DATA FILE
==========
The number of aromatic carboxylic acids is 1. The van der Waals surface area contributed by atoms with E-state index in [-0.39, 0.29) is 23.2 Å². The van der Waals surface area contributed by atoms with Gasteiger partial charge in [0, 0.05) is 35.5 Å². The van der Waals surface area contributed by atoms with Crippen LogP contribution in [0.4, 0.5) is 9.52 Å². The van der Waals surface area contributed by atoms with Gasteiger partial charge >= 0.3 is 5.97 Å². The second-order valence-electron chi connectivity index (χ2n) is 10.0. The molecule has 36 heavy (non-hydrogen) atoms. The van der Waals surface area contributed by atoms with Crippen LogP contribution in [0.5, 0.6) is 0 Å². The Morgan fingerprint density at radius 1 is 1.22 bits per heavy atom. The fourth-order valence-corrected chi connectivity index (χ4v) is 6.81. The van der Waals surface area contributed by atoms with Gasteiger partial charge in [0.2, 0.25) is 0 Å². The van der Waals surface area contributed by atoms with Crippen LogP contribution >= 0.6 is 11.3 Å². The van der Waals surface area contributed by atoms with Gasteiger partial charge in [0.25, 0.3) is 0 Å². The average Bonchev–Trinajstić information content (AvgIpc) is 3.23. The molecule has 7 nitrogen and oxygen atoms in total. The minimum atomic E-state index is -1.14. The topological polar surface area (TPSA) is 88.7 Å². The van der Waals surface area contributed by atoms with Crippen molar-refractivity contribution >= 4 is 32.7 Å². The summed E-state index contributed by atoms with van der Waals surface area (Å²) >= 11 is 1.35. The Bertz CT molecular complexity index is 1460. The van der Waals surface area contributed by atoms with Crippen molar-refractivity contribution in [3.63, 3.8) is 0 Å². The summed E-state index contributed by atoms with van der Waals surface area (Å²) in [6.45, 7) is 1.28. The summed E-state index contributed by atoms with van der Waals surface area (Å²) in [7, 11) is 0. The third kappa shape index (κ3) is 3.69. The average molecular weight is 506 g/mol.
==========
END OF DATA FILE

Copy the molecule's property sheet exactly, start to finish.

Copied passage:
The number of aromatic carboxylic acids is 1. The van der Waals surface area contributed by atoms with E-state index in [-0.39, 0.29) is 23.2 Å². The van der Waals surface area contributed by atoms with Gasteiger partial charge in [0, 0.05) is 35.5 Å². The van der Waals surface area contributed by atoms with Crippen LogP contribution in [0.4, 0.5) is 9.52 Å². The van der Waals surface area contributed by atoms with Gasteiger partial charge >= 0.3 is 5.97 Å². The second-order valence-electron chi connectivity index (χ2n) is 10.0. The molecule has 36 heavy (non-hydrogen) atoms. The van der Waals surface area contributed by atoms with Crippen LogP contribution in [0.5, 0.6) is 0 Å². The Morgan fingerprint density at radius 1 is 1.22 bits per heavy atom. The fourth-order valence-corrected chi connectivity index (χ4v) is 6.81. The van der Waals surface area contributed by atoms with Gasteiger partial charge in [0.2, 0.25) is 0 Å². The van der Waals surface area contributed by atoms with Crippen LogP contribution >= 0.6 is 11.3 Å². The van der Waals surface area contributed by atoms with Gasteiger partial charge in [0.25, 0.3) is 0 Å². The average Bonchev–Trinajstić information content (AvgIpc) is 3.23. The molecule has 7 nitrogen and oxygen atoms in total. The minimum atomic E-state index is -1.14. The topological polar surface area (TPSA) is 88.7 Å². The van der Waals surface area contributed by atoms with Crippen molar-refractivity contribution >= 4 is 32.7 Å². The summed E-state index contributed by atoms with van der Waals surface area (Å²) >= 11 is 1.35. The Bertz CT molecular complexity index is 1460. The van der Waals surface area contributed by atoms with Crippen molar-refractivity contribution in [3.63, 3.8) is 0 Å². The summed E-state index contributed by atoms with van der Waals surface area (Å²) in [6.45, 7) is 1.28. The summed E-state index contributed by atoms with van der Waals surface area (Å²) in [7, 11) is 0. The third kappa shape index (κ3) is 3.69. The average molecular weight is 506 g/mol.